The “Internet of Things” (IoT) concept has been described by some as amorphous, blurred, clumsy, confusing, fuzzy, meaningless, nebulous, or vague . Others – such as the overwhelming majority of US consumers – never heard of it.
Yet, the growing number of articles, conferences, workshops, and reports on the topic around the world clearly indicates that something is happening, at least brewing, and invites us to notice and seek some kind of understanding. In short, the societal changes that IoT is on the cusp of bringing about are so broad and deep that we cannot ignore them.
My goal here is to contribute to the definitional debate with the intent to offer a clear view of what IoT is and is not.
IoT is a concept that has evolved over time
A complete IoT history would have to include early telemetry applications going back to the 19th century. Such a survey would also have to make room for wireless sensor networks first developed for military purposes in the 1950s, and other technologies the likes of packet-based, data-only networks such as Mobitex launched by Ericsson in Sweden in 1986 and particularly suited for machine-to-machine (M2M) applications. A brief overview of the Internet of Things is offered on the Postscapes website, which looks at IoT “from its first glimpses into today's trending topic”.
The “Internet of Things” term, which seems to have come to life in the Radio-Frequency Identification (RFID) space, has been catching on throughout the world to encapsulate a major change in the communications space. Over time, it has engulfed an increasingly broader range of technologies.
Note that in 1998, before IoT had a name, Roy Want, Mark Weiser, and Elizabeth Mynatt, distinguished researchers in the Ubiquitous Computing field working at the Xerox Palo Alto Research Center (PARC), had captured early on the essence of today’s IoT scope and transformational revolution in the title of a brief paper, “Activating Everyday Objects”. They presented the paper at the Defense Advanced Research Projects Agency (DARPA)/National Institute of Standards and Technology (NIST) Smart Spaces Workshop.
While they focused on the existing infrastructure and tools of everyday offices using technical approaches available then, their premise remains at the heart of present-day IoT: “The confluence of technological advances in wireless technology, mobile computing, novel displays, and sensors in addition to the decreasing cost of computing power provides the opportunity for utilizing computational capabilities in an increasing number of specialized, yet networked devices.” Their presentation, striking for its foresight, is still readily available on the Internet .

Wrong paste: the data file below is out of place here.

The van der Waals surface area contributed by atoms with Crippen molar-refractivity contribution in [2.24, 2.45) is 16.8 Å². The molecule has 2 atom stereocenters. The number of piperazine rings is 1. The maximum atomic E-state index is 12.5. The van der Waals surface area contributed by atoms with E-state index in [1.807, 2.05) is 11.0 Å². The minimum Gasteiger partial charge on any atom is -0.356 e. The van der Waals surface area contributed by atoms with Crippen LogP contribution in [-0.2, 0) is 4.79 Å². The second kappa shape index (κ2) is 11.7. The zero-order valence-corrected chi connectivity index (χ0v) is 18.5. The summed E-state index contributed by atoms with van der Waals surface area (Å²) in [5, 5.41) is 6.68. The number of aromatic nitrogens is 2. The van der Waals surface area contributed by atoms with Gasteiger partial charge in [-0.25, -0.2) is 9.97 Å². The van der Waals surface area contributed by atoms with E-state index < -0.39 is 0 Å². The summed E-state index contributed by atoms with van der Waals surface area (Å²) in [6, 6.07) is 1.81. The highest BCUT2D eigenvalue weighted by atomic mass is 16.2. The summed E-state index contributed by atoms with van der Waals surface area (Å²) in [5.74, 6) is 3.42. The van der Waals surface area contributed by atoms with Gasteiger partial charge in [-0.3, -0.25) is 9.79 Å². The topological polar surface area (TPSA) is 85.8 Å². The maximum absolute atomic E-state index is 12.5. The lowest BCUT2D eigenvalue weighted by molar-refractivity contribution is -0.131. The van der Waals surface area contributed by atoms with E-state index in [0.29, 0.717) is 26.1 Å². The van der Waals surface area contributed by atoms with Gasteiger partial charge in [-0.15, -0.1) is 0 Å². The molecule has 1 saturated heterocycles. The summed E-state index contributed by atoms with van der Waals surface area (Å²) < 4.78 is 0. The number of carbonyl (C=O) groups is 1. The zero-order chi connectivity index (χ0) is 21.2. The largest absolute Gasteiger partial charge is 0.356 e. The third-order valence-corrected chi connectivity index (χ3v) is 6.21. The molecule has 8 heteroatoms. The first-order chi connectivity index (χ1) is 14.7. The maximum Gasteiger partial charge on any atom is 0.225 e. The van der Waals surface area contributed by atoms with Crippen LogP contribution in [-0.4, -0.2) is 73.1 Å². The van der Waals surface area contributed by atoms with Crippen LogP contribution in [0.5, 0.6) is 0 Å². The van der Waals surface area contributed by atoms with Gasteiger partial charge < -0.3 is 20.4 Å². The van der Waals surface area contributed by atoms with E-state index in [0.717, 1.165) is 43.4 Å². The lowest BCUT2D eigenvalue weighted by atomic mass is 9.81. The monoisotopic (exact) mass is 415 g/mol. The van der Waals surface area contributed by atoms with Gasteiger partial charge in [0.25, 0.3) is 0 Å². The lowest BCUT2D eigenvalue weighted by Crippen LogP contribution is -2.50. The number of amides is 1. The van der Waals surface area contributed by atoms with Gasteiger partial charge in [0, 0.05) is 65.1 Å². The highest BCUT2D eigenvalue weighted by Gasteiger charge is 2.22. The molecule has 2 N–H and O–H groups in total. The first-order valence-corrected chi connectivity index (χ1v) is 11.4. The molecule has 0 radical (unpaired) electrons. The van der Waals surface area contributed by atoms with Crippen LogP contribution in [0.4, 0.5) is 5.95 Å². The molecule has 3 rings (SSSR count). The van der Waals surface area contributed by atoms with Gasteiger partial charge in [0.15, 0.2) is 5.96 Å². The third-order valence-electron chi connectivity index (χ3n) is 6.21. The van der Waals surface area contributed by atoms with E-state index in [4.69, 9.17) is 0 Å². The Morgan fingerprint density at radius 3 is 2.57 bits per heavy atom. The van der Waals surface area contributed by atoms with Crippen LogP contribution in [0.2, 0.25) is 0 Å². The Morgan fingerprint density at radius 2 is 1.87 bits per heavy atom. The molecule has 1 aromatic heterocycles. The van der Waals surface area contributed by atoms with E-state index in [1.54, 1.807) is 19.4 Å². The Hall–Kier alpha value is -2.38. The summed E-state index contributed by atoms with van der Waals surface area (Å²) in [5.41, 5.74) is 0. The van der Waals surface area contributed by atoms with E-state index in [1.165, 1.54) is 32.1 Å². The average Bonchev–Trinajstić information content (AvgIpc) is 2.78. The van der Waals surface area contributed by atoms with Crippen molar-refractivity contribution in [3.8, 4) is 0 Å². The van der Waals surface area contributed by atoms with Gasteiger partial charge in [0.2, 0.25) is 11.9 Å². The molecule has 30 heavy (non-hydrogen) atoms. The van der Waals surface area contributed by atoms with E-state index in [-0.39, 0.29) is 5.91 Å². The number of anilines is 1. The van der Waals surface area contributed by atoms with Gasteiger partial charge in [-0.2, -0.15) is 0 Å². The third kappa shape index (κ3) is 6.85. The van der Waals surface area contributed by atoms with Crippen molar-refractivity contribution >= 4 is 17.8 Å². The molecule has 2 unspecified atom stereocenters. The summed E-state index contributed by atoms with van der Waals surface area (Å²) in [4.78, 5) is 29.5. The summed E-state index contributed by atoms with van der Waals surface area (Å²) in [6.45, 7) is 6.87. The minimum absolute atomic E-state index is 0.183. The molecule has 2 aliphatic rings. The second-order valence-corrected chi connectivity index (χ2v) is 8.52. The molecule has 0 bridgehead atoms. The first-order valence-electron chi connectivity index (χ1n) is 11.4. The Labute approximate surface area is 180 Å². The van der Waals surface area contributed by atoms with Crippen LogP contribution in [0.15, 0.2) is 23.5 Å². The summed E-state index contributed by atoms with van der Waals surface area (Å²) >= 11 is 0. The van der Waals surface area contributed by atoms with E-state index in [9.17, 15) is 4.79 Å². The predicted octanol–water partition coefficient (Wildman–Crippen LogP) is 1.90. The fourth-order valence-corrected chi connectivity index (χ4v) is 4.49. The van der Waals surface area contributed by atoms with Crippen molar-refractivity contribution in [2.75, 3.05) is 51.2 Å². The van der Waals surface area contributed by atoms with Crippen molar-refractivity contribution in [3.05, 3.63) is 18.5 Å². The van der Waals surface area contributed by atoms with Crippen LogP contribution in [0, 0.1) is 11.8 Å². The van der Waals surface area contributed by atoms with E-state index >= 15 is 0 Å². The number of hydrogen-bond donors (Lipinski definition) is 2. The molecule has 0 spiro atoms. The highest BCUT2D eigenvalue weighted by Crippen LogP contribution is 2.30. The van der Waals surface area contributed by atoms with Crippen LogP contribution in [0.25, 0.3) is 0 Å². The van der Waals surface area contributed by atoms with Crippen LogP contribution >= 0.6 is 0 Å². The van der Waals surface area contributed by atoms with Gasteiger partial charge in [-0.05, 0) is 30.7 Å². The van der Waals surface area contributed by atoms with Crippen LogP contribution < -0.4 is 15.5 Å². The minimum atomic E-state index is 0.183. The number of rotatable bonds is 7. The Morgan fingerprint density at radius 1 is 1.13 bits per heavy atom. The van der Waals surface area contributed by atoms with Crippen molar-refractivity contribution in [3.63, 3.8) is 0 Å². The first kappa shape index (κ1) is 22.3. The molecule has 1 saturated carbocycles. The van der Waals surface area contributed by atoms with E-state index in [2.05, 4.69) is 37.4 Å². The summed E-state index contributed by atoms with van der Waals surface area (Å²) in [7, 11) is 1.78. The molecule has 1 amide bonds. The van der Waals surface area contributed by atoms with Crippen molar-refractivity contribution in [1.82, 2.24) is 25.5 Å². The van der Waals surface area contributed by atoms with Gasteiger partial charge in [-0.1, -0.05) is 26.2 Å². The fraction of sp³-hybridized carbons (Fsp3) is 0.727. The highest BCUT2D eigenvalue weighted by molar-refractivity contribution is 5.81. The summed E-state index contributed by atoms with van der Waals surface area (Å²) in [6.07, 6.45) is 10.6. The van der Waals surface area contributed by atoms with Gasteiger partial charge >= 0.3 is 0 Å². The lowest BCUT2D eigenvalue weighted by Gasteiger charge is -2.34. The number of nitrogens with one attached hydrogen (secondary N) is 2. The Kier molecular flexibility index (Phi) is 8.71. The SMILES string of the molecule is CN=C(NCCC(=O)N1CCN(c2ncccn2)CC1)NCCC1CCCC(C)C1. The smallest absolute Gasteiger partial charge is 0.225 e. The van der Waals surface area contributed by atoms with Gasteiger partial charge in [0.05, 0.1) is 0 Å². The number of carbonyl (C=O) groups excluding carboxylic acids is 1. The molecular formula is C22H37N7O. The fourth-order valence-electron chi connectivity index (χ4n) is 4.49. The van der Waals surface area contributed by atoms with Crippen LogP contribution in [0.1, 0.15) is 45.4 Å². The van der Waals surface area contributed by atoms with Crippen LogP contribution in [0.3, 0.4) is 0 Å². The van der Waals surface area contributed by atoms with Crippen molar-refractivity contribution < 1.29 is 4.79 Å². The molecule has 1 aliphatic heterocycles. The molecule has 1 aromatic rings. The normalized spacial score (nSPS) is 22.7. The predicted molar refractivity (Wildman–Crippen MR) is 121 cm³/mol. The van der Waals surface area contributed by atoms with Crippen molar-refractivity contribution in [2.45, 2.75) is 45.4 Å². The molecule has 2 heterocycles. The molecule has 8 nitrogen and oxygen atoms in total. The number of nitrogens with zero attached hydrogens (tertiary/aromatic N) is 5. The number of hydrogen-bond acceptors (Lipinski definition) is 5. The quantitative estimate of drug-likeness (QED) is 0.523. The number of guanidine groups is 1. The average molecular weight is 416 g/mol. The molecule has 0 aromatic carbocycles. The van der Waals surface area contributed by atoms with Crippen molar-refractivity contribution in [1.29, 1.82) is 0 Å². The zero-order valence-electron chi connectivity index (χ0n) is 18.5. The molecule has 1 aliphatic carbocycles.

When the Internet began deploying its wings, i.e., when commercial Internet Service Providers (ISPs) started to emerge in the late 1980s, it was essentially used by people to communicate with other people either through exchanging information (documents) or communicating instantly with each other. This is undeniably the domain of the Internet of People.
Through converging and timely trends, it became possible to consider interconnecting the rest of the planet, i.e., anything and everything through the Internet (or more precisely the “Internet Protocol”). The word “things” in the term Internet of Things includes a wide range of categories such as products, equipment, digital constructs (e.g., pictures), animals, or even any element of the human body; essentially anything that is not a living human.
A seminal milestone took place on June 6, 2012 with the official arrival of the sixth version of the Internet Protocol (IPv6) which uses a 128-bit address, providing, therefore, approximately 340 trillion trillion trillion Internet addresses (let’s notice in passing that IPv6, developed by the Internet Engineering Task Force (IETF), embraces a lot more, and is not limited to a number of Internet addresses). The previous version (i.e., IPv4; IPv5 was never introduced for public use) used a 32-bit scheme generating “only” about 4.3 billion addresses. IPv6 is taking us to a universe heretofore out of reach.